Brady's regular-season winning percentage (.780) was already the highest among any quarterback ever. He is followed by Roger Staubach (.746), Joe Montana (.713) and Manning (.692).

Brady can attribute his superb winning percentage to a few factors: Longevity (he has started at least 14 games in all but one of the past 12 years) and an incredible run of success (the Patriots have won double-digit games ever year since 2003).

Manning has 157 wins and 70 losses, so to catch Brady he would have to rack up 13 more victories than defeats over the duration of his career. Not impossible by any means, but it would require the Broncos to maintain their high level of play this year and the next.

Other than Manning, no active quarterback is even close to Brady's mark. Here's a look at the top six:

1. Tom Brady, 139-39
2. Peyton Manning, 157-70
3. Ben Roethlisberger, 87-42
4. Philip Rivers, 71-44
5. Drew Brees, 102-70
6. Eli Manning, 78-60

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New York Giants fans know that they should not be fooled by their team's slow starts under coach Tom Coughlin. Big Blue has lost its first game each of the past three years, and in 2007, when the Giants went on to upset the Patriots in the Super Bowl, New York started 0-2.

But this year is different.

At 0-3, the Giants are off to their worst start since 1996. The defense has surrendered at least 36 points in each of the team's first three games, and the offense has struggled to match its high-scoring opponents. On Sunday, New York put in one of its worst performances in recent memory, getting shut out by the Carolina Panthers, 38-0. It was the worst loss in Coughlin's 10-year tenure with the team.

After the game star receiver Victor Cruz said "everything went wrong" for the Giants, and in an interview Tuesday he spoke passionately about the team's struggles.

"We play this game to win, and nothing else," Cruz told ThePostGame. "That's what we want to do, and now being 0-3 there's nothing fun about that. We have to come into this practice, come into this work week ready to go and be focused on getting this victory."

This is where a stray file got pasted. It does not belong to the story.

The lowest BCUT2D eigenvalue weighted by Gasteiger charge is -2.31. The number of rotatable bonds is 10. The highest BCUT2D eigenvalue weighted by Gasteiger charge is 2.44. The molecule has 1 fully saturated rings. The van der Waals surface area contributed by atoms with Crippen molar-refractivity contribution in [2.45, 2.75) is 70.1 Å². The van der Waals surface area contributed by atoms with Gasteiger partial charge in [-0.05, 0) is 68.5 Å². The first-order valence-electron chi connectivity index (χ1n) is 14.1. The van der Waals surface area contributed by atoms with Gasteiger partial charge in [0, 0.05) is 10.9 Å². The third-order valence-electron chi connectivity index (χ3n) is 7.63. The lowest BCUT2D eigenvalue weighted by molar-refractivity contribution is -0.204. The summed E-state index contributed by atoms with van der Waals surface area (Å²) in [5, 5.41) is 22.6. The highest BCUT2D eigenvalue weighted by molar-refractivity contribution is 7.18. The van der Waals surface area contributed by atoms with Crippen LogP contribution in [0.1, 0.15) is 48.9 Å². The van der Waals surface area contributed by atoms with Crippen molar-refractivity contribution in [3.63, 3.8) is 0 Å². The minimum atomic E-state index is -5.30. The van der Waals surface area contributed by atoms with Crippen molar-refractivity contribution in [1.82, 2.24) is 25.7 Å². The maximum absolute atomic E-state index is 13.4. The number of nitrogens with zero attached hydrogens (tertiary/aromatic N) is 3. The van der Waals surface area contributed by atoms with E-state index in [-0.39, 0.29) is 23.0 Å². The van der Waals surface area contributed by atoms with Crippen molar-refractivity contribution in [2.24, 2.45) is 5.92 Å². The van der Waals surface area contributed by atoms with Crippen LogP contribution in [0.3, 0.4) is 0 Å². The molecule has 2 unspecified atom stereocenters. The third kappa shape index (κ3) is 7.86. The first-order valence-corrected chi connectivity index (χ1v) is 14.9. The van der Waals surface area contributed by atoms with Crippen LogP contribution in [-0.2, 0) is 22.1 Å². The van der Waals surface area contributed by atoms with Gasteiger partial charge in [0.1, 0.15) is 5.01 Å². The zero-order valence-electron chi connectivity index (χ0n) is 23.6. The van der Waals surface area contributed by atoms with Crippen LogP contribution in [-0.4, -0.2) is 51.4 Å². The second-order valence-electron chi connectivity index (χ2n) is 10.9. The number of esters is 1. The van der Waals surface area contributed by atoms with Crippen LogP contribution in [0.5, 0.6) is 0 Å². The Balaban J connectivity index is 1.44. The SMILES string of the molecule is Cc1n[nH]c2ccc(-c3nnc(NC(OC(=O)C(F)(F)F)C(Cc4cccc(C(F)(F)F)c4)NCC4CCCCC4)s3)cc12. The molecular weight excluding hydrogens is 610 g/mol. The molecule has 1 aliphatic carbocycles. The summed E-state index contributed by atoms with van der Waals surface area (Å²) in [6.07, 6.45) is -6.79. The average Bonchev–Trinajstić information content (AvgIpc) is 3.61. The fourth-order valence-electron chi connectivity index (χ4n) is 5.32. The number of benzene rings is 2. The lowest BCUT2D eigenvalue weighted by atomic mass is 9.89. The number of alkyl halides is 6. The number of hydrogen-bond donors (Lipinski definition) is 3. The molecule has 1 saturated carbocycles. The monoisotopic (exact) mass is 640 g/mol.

There are significant problems on both sides of the ball for New York, most notably a porous offensive line and a weak front seven. The Giants have surrendered 11 sacks through three games, with seven of those coming to the Panthers. The defense is allowing 129.3 rushing yards per game and giving up a league-worst average of 38.3.

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ThePostGame recently caught up with the Brooklyn Nets star and two-time Olympic gold medalist as he gears up for his charity dodgeball game, Dodge Barrage.


ThePostGame: I know you have the Dodge Barrage this week and Skylanders Giants is involved. How are they helping out, and how did you and your kids get into the game?
DERON WILLIAMS: [Skylanders Giants] is one of the sponsors of the event. It’s funny because I went into my agency and they had a box of what I thought were little action figures. I was like, "Can I have this for my kids?"

So I took it home and opened it up and there was a game in there as well. My kids saw it and wanted to play it. You plug in the USB to the portal and you set the little action figures on the portal. My kids thought it was the coolest thing ever and they were playing it for hours. It’s just a game they really enjoy playing.